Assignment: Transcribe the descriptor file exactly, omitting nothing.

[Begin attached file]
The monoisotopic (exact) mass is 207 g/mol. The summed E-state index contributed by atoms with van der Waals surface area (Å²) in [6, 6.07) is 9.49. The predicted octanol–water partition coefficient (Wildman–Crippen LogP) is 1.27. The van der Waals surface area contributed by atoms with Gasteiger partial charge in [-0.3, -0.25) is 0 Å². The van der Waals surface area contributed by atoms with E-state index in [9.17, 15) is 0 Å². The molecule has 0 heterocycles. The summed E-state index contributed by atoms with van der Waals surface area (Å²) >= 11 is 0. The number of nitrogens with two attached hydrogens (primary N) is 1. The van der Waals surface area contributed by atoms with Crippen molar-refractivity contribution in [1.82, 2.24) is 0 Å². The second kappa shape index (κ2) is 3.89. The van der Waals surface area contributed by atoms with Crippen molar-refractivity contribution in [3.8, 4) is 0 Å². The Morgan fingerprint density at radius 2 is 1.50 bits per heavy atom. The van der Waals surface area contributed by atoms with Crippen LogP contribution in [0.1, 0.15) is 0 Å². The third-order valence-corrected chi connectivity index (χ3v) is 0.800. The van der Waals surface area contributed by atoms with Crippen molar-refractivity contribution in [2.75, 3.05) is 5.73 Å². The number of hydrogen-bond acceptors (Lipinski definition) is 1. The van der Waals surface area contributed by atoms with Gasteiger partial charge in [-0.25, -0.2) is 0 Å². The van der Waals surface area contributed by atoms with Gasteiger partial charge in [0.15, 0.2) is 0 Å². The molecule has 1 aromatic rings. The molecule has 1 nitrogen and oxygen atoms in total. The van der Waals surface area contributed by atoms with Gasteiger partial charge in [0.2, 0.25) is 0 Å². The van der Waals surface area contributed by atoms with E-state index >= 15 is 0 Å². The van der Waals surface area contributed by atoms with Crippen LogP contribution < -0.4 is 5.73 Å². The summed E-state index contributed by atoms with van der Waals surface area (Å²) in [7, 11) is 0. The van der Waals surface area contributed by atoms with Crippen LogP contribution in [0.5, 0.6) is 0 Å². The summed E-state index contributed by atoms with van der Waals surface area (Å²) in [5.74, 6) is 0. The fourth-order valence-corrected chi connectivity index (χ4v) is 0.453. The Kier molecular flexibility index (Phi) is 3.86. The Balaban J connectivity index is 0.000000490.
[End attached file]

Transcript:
The monoisotopic (exact) mass is 207 g/mol. The summed E-state index contributed by atoms with van der Waals surface area (Å²) in [6, 6.07) is 9.49. The predicted octanol–water partition coefficient (Wildman–Crippen LogP) is 1.27. The van der Waals surface area contributed by atoms with Gasteiger partial charge in [-0.3, -0.25) is 0 Å². The van der Waals surface area contributed by atoms with E-state index in [9.17, 15) is 0 Å². The molecule has 0 heterocycles. The summed E-state index contributed by atoms with van der Waals surface area (Å²) >= 11 is 0. The number of nitrogens with two attached hydrogens (primary N) is 1. The van der Waals surface area contributed by atoms with Crippen molar-refractivity contribution in [1.82, 2.24) is 0 Å². The second kappa shape index (κ2) is 3.89. The van der Waals surface area contributed by atoms with Crippen molar-refractivity contribution in [3.8, 4) is 0 Å². The Morgan fingerprint density at radius 2 is 1.50 bits per heavy atom. The van der Waals surface area contributed by atoms with Crippen LogP contribution in [0.1, 0.15) is 0 Å². The third-order valence-corrected chi connectivity index (χ3v) is 0.800. The van der Waals surface area contributed by atoms with Crippen molar-refractivity contribution in [2.75, 3.05) is 5.73 Å². The number of hydrogen-bond acceptors (Lipinski definition) is 1. The van der Waals surface area contributed by atoms with Gasteiger partial charge in [-0.25, -0.2) is 0 Å². The van der Waals surface area contributed by atoms with Gasteiger partial charge in [0.15, 0.2) is 0 Å². The molecule has 1 aromatic rings. The molecule has 1 nitrogen and oxygen atoms in total. The van der Waals surface area contributed by atoms with Gasteiger partial charge in [0.2, 0.25) is 0 Å². The van der Waals surface area contributed by atoms with E-state index >= 15 is 0 Å². The van der Waals surface area contributed by atoms with Crippen LogP contribution < -0.4 is 5.73 Å². The summed E-state index contributed by atoms with van der Waals surface area (Å²) in [7, 11) is 0. The van der Waals surface area contributed by atoms with Crippen LogP contribution in [0.5, 0.6) is 0 Å². The summed E-state index contributed by atoms with van der Waals surface area (Å²) in [5.74, 6) is 0. The fourth-order valence-corrected chi connectivity index (χ4v) is 0.453. The Kier molecular flexibility index (Phi) is 3.86. The Balaban J connectivity index is 0.000000490.